In this chapter, we discuss a number of optical and opto-electronic device applications such as light-emitting diodes [LEDs], photovoltaic and photoconductive devices, field-effect optical modulator devices and all-optical modulator devices. Following an introduction to the basic operating principles of each device, we will assess progress in the development of each type of device and focus on the underlying semiconductor physics issues.
The field of organic semiconductors, has existed for several decades. Molecular crystals of acenes, phthalocyanines, small molecules and metal-organic complexes such as Alq3 were studied because of their photoconductive and semiconducting properties and also as an approach to probe the optoelectronic properies of biological membranes. Small organic semiconductor molecules blended in polymer hosts have already found a major application in xerography. Recently, there has been renewed commercial interest and research activity into organic semiconductors with the development of conducting and semiconducting conjugated polymers. These offer scope for preparing large area conducting films for lightweight conductors, electromagnetic shielding and large area semiconducting films for displays, solar cells and transistor arrays.
In this chapter we will not dwell on the more established small molecular organic semiconductors but will focus on oligomers which can be viewed as finite model systems of recognisable conjugated polymers. We discuss oligomers of poly(thiophene) [PT], because of their high field-effect mobilities. Structures of some oligothiophenes are shown. Poly(para-phenylene vinylene) [PPV] shows highly efficient yellow-green emission and this family of polymers is used extensively in polymer light-emitting diodes. We therefore discuss its oligomers, such as stilbene and distyrlbenzene, which are also highly fluorescent. Thirdly, we study oligomers of poly(para-phenylene) [PPP], a polymer similar to PPV but with a larger semiconductor gap, leading to blue emission. While the parent polymer is rather insoluble, its oligomers, such as para-sexiphenyl [6P] and ladder oligophenyls are rather more amenable to the formation of thin films.
We identify two main reasons for studying oligomers of conjugated polymers:
Firstly, oligomers represent model systems for understanding the fundamental electronic properties of the corresponding polymer. Oligomers can be synthesised with a well-defined molecular length, as shown in the structural formula of the extensively studied oligomer, alpha-sexithiophene [alpha-6T] or para-sexiphenyl [6P]. Oligomers have therefore been recognised for some time as model systems for theoretical and experimental investigations aimed at extrapolating physical properties of finite oligomers to the corresponding ideal polymer of infinite length. In marked contrast, real conjugated polymers exhibit a distribution of lengths, along which pi-conjugation is effective. The coherent conjugated segments of the polymer chain are interrupted by defects, which may be of a conformational nature (e.g. twisting of the chain so that it is no longer planar) or of a chemical nature, such as a saturated sp3-hybridised carbon atom located somewhere along the chain. Extrapolations of quantitative characteristics from studies of oligomers can therefore also yield estimates of the effective conjugation length in real polymers.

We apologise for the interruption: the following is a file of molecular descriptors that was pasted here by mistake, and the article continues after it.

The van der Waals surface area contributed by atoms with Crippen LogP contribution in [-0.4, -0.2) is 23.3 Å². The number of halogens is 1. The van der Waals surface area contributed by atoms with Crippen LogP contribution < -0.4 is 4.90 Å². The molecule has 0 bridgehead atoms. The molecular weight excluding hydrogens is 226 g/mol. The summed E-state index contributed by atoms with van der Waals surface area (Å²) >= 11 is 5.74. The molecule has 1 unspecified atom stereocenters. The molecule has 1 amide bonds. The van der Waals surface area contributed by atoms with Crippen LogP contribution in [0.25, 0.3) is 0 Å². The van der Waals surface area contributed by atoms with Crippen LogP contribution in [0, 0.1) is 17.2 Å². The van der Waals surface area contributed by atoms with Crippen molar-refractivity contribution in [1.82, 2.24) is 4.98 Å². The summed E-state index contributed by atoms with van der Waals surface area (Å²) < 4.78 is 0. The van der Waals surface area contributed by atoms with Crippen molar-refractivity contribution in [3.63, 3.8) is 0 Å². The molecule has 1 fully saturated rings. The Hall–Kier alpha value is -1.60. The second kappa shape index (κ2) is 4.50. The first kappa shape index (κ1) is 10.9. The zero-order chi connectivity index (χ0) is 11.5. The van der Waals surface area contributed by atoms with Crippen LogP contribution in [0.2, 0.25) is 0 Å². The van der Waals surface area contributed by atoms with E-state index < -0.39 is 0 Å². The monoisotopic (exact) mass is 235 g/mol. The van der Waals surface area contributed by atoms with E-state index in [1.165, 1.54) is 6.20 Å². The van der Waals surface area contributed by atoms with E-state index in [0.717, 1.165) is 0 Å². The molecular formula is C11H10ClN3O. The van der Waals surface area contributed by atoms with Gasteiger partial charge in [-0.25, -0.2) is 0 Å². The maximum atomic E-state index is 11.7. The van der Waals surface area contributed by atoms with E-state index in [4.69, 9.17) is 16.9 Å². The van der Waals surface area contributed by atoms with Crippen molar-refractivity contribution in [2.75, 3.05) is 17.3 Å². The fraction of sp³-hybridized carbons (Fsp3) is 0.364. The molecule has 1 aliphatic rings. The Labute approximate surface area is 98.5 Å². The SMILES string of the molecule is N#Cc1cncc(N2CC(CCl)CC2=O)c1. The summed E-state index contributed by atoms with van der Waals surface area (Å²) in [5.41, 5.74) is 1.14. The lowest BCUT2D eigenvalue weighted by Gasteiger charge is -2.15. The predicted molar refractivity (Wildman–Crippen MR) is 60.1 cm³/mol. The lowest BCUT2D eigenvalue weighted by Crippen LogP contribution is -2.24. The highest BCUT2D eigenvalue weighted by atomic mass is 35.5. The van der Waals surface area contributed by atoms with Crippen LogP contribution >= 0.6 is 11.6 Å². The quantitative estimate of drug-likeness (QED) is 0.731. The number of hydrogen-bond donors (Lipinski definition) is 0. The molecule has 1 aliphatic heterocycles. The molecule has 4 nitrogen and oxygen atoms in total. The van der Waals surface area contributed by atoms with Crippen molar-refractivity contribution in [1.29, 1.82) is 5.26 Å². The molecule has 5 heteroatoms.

Oligomers are well-defined systems of monodisperse (uniform-length) molecules, with greatly reduced occurrence of defects within the molecular chains, in comparison with polymers. They therefore offer the possibility of better ordering of the molecules and consequently more well-defined optical properties. This renders them particularly appealing for both theoretical and experimental investigations into a number of issues, which cannot be so readily assessed in polymeric systems. These include the following:
(i) dependence of the energies and equilibria of neutral and charged excitations as a function of the coherence (molecular) length.
(ii) substitution of oligomers, either with electro-active groups or with the aim of inducing order or disorder.
(iii) the role of inter-molecular processes.
When trying to understand the behaviour of oligomers, it is helpful to consider concepts employed for conjugated polymers and also those from the more established field of molecular semiconductors and charge-transfer salts, since inter-chain processes can be more easily observed in thin films of oligomers.
Secondly, in some cases, oligomers have already been shown to exhibit characteristics superior to those currently found in many conjugated polymers. In the first part of this chapter, the high field-effect mobilities for thin film transistors employing oligothiophenes are shown to be due to very effective inter-molecular charge transport. In this part of the chapter, we focus mainly on electroluminescence. Since the discovery of blue electroluminescence from anthracene, there has been interest in using short oligomers, particularly to achieve the blue emission required for full-colour displays. The energies of optical transitions of oligomers often vary linearly with the reciprocal of the oligomer length, since the length of the molecule confines the spatial extent of many of the charged and neutral excitations of the oligomer. Therefore, in short oligomers the lowest excited state of the singlet exciton is more confined than in long polymers, so higher excitation energies can be achieved, leading to blue emission. We also include discussion of an all-optical spatial light modulator prototype, which could have major applications in rapid image-processing.
Mark Harrison email@example.com, Marburg, May 3, 1998